Am going to try to get the tape for the balconies this morning and will place some potential nesting material in the two open compartments. Still awaiting the arrival of the insert trap, which should get here this week. Am hoping I don't have to use it but do need to have it ready.

Thanks again for your helpful suggestions,

Gotham
Gotham:

There are many martin colonies in old dilapidated houses across the breeding range in the USA & Canada. If you make your house appealing to the martins they will eventually come. Some put up a house & get martins in a few weeks, while others wait years. The more you do to make it homey for them the better. The fact that you have some visiting is a plus.

If it were me I'd open at least 2 rooms on the left side & right side of your house. Leave the back rooms closed for now. Pre-nest all open rooms & smear a little mud on each one. It doesn't take much, just a tiny smear. The more it looks used & the more open rooms the better. Visiting martins may prefer a certain side, so you need to give them that option. When my return each spring I know exactly which rooms to open first, as they always want those rooms. Once more arrive I open other rooms, leaving just a few closed for SY's when they arrive. Some rooms remain empty, as the ASY Males may claim an entire side & chase other males off, so they end up with the less demanded rooms.

Don't worry too much about the HS for now. Let them nest them trap them.

Toy in PA
PMCA Member
gotham
Posts: 68
Joined: Sun Apr 21, 2019 10:36 am
Location: Wellington, On, Canada (our summer place)
Martin Colony History: -Wife's family martin house shore Lake Ontario since 1967.
-2017 martin house taken over by starlings.
-2018 did research and purchased new martin house -Lonestar Alamo aluminum 14 compartment with perching rods and nest trays.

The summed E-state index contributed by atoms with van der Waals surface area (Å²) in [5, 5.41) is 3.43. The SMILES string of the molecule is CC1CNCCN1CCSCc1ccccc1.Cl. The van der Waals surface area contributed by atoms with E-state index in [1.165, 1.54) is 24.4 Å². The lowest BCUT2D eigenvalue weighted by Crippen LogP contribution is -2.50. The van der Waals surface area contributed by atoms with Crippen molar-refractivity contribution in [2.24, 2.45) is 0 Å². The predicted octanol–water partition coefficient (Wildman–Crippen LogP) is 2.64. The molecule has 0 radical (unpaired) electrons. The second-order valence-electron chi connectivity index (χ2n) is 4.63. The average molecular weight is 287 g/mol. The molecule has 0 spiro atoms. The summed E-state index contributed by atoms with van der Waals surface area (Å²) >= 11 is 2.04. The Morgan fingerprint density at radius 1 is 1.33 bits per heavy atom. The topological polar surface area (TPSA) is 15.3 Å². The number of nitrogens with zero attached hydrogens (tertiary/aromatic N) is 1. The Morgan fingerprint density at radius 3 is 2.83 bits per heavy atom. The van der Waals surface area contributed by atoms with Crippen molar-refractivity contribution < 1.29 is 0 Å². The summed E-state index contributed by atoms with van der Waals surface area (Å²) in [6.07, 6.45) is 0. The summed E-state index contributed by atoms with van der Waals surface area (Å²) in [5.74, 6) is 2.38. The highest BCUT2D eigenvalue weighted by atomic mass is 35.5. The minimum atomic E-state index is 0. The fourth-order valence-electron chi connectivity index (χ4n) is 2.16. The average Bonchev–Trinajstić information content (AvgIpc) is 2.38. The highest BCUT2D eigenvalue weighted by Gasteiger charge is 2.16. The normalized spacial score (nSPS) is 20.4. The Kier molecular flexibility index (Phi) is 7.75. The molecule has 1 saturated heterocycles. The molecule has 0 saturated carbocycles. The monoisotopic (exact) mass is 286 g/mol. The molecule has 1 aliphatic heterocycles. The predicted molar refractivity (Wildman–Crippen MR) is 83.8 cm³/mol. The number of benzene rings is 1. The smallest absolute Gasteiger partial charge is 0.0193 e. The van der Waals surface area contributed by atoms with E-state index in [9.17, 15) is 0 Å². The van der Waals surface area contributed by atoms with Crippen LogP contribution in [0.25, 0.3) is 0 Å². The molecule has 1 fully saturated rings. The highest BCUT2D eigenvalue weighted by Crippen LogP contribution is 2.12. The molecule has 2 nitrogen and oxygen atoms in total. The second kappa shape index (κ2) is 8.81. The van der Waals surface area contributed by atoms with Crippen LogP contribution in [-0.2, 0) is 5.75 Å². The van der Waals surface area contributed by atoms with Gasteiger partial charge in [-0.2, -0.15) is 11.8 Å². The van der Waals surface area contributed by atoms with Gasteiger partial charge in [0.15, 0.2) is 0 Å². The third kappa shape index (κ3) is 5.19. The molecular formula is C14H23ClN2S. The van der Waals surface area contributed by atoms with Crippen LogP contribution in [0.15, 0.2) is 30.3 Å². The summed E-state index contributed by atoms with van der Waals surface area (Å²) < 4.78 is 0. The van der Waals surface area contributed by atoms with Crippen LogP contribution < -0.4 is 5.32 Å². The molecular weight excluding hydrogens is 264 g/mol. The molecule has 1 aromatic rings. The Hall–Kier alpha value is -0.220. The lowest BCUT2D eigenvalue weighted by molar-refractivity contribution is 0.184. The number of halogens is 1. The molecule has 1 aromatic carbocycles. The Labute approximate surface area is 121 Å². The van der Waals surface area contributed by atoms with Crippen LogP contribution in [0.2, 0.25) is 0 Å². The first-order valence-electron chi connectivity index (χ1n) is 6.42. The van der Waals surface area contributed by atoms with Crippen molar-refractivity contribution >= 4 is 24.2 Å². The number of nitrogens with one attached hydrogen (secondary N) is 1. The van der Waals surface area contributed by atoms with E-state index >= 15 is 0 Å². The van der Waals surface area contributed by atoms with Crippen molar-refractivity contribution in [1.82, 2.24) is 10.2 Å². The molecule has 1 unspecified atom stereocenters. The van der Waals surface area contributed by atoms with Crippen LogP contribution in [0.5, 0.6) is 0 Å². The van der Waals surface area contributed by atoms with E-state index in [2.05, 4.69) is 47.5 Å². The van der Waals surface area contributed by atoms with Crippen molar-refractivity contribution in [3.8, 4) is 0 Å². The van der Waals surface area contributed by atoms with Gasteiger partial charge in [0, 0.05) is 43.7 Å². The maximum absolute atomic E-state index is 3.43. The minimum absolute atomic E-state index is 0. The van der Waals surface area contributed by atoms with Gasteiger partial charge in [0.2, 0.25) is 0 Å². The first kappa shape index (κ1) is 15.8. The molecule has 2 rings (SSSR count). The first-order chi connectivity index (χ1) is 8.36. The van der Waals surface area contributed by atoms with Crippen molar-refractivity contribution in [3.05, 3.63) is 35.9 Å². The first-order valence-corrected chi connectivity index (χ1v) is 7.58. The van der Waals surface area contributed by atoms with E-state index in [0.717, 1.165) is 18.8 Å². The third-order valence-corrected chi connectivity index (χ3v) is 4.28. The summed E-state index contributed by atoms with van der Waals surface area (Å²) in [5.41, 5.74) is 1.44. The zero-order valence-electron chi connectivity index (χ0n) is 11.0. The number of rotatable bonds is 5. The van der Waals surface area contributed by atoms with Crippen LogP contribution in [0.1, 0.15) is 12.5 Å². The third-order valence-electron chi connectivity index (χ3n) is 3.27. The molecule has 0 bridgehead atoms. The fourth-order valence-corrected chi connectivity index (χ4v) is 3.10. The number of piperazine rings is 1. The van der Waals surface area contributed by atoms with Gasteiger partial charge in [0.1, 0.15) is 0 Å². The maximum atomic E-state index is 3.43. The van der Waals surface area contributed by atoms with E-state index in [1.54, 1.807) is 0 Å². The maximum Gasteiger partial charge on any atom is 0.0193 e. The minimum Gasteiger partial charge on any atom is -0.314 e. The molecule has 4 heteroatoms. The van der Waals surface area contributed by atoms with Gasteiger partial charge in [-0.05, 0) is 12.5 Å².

-2019 opened new martin house but frustrating season long battle with wily HOSPs (see posts) and martin visitors but no settlers.
-2020 Covid-19-honored request of locals that seasonal home owners stay away and only reached summer home too late to attempt to start colony. Aiming with determination and hope for next year.

Hi Toy,

OK. Given your considerably greater experience will try as you suggest. Did get the anti-slip grit tape and applied it this morning, while also got old pine needles etc by the shore (used wife's hair dryer to dry :)) and pre-nested the open compartments.

Gotham
ToyinPA
Posts: 2149
Joined: Mon Apr 10, 2006 6:07 pm
Location: PA/Avis
Martin Colony History: The 1972 St. Agnes flood wiped out all the Martins in my area. One day, in 1997-98, 5 or 6 Martins landed on the power wires crossing my back yard. I had no house for them. They kept coming back day after day. We got a martin house a few weeks later & they have been coming back every year since. I average 12-15 pair per year.

gotham wrote:
Mon Jun 03, 2019 4:19 pm
Hi Toy,

OK. Given your considerably greater experience will try as you suggest. Did get the anti-slip grit tape and applied it this morning, while also got old pine needles etc by the shore (used wife's hair dryer to dry :)) and pre-nested the open compartments.